Cougar coders (or grayhairs need not apply)
Originally posted 6 August 2010.
I had an interesting experience yesterday at the TechStars Boulder Demo Day. Pardon me while I attempt to process this publicly.
I joined the 200-odd community rabble in the balcony of the Boulder Theater excited to see the most recent labors of 11 new startups supported by Tech Stars. For the uninitiated, it’s a fantastic seed capital and mentoring program that just concluded its summer 2010 season. Demo Day is an opportunity for the newly launched software and application project teams to pitch angel investors and venture capitalists on the theater floor.
Inviting tech nerds to view the pitches, Tweet reactions and generally cheer on the project teams is just one aspect of the overall forward-thinking of TechStars. [Twitter stream from the cheap seats here]
Which leads me to the “incident.”
I grabbed a balcony seat at the end of a row near where a TechStars intern was standing to direct people to open seats. We engaged in a bit of small talk before the show started as others slowly filtered in.
Then, he dropped the bomb.
"Are you here to support a family member who’s presenting?"
WTF?! I was just dumbfounded that a few gray hairs — well earned, may I add — somehow renders my life to the bleachers to live vicariously through the successes of what he assumed was my child on stage. Whoa.
After a long pause I regained my composure and explained I was there to evaluate whether to apply to TechStars or Y-Combinator after completing my Knight fellowship at Stanford next year. The intern nodded, seemingly unimpressed, and wandered away.
Listen, I’m not naïve. I’ve battled being the first woman hired for a job more times than I care to count. I’m a proud but not angry feminist (and yes, there is a difference). I realize I’m entering another field long-dominated my men, particularly young men. But the exchange was a jarring reminder of the assumptions we all make in our lives based on antiquated notions of gender, class, race and age.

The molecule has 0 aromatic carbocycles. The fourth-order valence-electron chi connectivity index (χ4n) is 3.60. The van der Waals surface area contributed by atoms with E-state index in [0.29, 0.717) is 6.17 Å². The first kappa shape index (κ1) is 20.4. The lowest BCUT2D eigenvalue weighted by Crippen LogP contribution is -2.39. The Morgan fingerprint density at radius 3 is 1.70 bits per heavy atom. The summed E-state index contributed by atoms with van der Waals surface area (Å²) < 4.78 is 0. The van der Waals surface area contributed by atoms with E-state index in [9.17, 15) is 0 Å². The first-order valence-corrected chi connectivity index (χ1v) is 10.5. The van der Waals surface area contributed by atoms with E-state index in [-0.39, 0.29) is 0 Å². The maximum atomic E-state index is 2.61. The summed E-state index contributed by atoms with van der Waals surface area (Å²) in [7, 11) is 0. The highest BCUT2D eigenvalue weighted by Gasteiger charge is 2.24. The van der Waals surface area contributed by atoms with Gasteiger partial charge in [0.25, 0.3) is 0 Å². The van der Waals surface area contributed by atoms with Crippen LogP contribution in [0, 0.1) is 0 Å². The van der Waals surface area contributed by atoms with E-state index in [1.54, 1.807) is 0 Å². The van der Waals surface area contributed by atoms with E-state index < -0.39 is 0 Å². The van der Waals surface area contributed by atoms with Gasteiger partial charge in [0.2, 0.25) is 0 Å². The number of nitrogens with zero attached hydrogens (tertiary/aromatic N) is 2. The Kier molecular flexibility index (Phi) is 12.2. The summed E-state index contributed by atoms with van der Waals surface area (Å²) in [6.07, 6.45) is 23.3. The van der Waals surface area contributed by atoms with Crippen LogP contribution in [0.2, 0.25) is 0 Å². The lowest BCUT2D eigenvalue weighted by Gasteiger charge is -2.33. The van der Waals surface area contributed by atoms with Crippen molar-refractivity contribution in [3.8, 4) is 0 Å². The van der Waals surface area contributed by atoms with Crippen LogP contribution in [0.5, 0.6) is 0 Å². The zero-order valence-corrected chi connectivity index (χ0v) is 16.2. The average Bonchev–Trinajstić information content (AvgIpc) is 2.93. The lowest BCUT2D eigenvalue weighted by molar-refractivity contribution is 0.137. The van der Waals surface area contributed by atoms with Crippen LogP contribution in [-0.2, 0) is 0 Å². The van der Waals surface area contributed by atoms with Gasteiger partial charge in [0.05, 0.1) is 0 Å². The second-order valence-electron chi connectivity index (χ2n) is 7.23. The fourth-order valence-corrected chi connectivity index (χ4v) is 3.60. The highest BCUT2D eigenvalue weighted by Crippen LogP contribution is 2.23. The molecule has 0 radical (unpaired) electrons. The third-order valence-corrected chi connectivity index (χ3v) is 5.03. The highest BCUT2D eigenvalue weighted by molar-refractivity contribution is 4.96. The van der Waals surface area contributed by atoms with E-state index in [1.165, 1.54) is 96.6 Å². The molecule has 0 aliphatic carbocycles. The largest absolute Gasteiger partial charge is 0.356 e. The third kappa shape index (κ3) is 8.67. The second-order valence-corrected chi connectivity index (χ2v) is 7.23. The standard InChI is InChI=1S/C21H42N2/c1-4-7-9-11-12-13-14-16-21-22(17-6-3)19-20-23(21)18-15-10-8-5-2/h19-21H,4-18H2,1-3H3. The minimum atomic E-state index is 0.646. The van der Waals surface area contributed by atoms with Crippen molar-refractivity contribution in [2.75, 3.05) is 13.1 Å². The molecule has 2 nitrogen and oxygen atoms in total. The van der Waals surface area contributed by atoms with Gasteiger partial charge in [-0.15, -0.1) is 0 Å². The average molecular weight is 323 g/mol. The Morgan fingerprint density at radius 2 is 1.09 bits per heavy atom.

I’m especially appreciative of those in tech industry leadership positions who are using their bully pulpits to move the conversation beyond the pablum of “quota” arguments to explore the more fundamental criteria of diversity and meritocracy as predictors of entrepreneurial success.
Foundry director Brad Feld, a prominent supporter of TechStars, Lean Startup creator Eric Reis and others are actively encouraging a more substantive discussion about how to remedy the paucity of women tech entrepreneurs. Encouraging girls and young women to study math, science and engineering is a worthy goal and one I wholeheartedly support. Ask my 24-year-old daugther whom I hound near-daily about taking programming classes as she completes her Bachelor’s degree.
But may I add another critical element necessary to the long term success of American ingenuity and enterpreneurial ventures: stop assuming mid-career women don’t have value except cheering from the bleachers.
Image: Steve_Caddy, Flickr